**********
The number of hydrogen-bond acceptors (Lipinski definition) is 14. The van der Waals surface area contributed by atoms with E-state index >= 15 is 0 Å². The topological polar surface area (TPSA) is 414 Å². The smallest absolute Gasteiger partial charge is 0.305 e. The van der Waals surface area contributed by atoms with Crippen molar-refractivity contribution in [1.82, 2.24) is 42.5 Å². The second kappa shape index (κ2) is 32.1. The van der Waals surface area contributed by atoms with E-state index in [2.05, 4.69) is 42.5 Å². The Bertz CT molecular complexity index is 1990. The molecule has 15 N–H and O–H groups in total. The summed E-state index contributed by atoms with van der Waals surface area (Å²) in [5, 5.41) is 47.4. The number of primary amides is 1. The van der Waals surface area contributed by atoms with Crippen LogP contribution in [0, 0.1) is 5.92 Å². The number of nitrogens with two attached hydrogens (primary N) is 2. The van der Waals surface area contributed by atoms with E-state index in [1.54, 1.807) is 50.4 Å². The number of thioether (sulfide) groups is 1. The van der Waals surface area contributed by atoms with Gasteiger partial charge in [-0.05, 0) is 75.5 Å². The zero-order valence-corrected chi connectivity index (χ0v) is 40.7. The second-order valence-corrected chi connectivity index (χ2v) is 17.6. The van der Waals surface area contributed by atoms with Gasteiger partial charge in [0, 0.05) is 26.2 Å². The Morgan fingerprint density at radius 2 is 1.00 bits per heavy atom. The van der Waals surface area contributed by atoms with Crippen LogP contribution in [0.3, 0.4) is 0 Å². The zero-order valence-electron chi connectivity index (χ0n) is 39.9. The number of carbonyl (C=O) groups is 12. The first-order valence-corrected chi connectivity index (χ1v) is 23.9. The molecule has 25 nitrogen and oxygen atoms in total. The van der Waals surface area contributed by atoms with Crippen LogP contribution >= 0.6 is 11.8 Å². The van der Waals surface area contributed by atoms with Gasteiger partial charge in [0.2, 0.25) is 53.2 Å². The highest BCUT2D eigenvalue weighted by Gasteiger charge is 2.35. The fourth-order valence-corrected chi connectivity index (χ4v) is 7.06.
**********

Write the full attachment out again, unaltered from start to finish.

The number of hydrogen-bond acceptors (Lipinski definition) is 14. The van der Waals surface area contributed by atoms with E-state index >= 15 is 0 Å². The topological polar surface area (TPSA) is 414 Å². The smallest absolute Gasteiger partial charge is 0.305 e. The van der Waals surface area contributed by atoms with Crippen molar-refractivity contribution in [1.82, 2.24) is 42.5 Å². The second kappa shape index (κ2) is 32.1. The van der Waals surface area contributed by atoms with E-state index in [2.05, 4.69) is 42.5 Å². The Bertz CT molecular complexity index is 1990. The molecule has 15 N–H and O–H groups in total. The summed E-state index contributed by atoms with van der Waals surface area (Å²) in [5, 5.41) is 47.4. The number of primary amides is 1. The van der Waals surface area contributed by atoms with Crippen LogP contribution in [0, 0.1) is 5.92 Å². The number of nitrogens with two attached hydrogens (primary N) is 2. The van der Waals surface area contributed by atoms with E-state index in [1.54, 1.807) is 50.4 Å². The number of thioether (sulfide) groups is 1. The van der Waals surface area contributed by atoms with Gasteiger partial charge in [-0.05, 0) is 75.5 Å². The zero-order valence-corrected chi connectivity index (χ0v) is 40.7. The second-order valence-corrected chi connectivity index (χ2v) is 17.6. The van der Waals surface area contributed by atoms with Gasteiger partial charge in [0, 0.05) is 26.2 Å². The Morgan fingerprint density at radius 2 is 1.00 bits per heavy atom. The van der Waals surface area contributed by atoms with Crippen LogP contribution in [0.3, 0.4) is 0 Å². The zero-order valence-electron chi connectivity index (χ0n) is 39.9. The number of carbonyl (C=O) groups is 12. The first-order valence-corrected chi connectivity index (χ1v) is 23.9. The molecule has 25 nitrogen and oxygen atoms in total. The van der Waals surface area contributed by atoms with Crippen LogP contribution >= 0.6 is 11.8 Å². The van der Waals surface area contributed by atoms with Gasteiger partial charge in [0.2, 0.25) is 53.2 Å². The highest BCUT2D eigenvalue weighted by Gasteiger charge is 2.35. The fourth-order valence-corrected chi connectivity index (χ4v) is 7.06.